Conventionally, techniques for converting three-dimensional structures into numerical data have been mainly employed. A typical example of these techniques is the technique using the above-mentioned STERIMOL parameter. FIG. 1 shows an example of the STERIMOL parameter. With this parameter, "the information of a three-dimensional shape" of a substituent of compound is converted into numerical data.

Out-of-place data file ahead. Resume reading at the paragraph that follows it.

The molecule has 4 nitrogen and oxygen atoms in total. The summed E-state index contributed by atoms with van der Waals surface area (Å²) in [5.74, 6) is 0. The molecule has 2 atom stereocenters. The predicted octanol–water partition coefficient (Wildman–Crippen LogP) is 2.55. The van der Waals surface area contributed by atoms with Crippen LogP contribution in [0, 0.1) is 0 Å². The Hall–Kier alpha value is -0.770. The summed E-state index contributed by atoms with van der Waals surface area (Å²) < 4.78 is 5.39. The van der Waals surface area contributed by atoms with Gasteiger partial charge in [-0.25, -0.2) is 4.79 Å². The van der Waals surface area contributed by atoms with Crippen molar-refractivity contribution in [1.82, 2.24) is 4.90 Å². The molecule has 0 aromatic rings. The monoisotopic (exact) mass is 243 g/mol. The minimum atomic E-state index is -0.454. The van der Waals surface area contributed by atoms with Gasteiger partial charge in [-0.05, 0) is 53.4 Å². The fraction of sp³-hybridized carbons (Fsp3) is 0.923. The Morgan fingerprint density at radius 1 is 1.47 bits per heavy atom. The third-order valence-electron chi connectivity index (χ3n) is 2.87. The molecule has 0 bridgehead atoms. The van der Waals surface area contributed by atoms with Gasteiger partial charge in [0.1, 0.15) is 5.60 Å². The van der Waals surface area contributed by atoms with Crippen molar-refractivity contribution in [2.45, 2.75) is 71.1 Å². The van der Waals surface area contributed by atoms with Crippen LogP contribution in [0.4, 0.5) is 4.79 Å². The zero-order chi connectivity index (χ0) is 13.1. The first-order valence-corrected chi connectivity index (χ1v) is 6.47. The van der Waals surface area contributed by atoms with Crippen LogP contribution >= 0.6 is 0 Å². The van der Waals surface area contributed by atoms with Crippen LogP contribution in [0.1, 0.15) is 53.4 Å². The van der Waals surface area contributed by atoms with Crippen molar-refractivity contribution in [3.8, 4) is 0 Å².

Thus far, there have been many techniques for converting the information of structures of three-dimensional compounds into numerical data. However, until now, an effective technique for converting "the environmental information of a peripheral space" of a three-dimensional compound into numerical data has not been proposed. Nevertheless, in 1988, a technique in which electrostatic interaction energy and steric interaction energy in the periphery of a three-dimensional compound are represented as values at each intersection of a three-dimensional lattice was proposed, so as to study the relationships between the drugs and receptors. Moreover, an analyzing technique using the PLS (Partial Least Squares) method that reduces many dimensions of data into fewer dimensions was proposed, so as to solve the statistical problems. The method for obtaining the correlation between a three-dimensional structure of a compound and biological activity using the information of the periphery of a three-dimensional compound was patented as the CoMFA approach (Comparative Molecular Field Analysis) (U.S. Pat. No. 5,025,388). FIG. 2 is a schematic diagram showing three-dimensional information of a compound obtained by the CoMFA approach.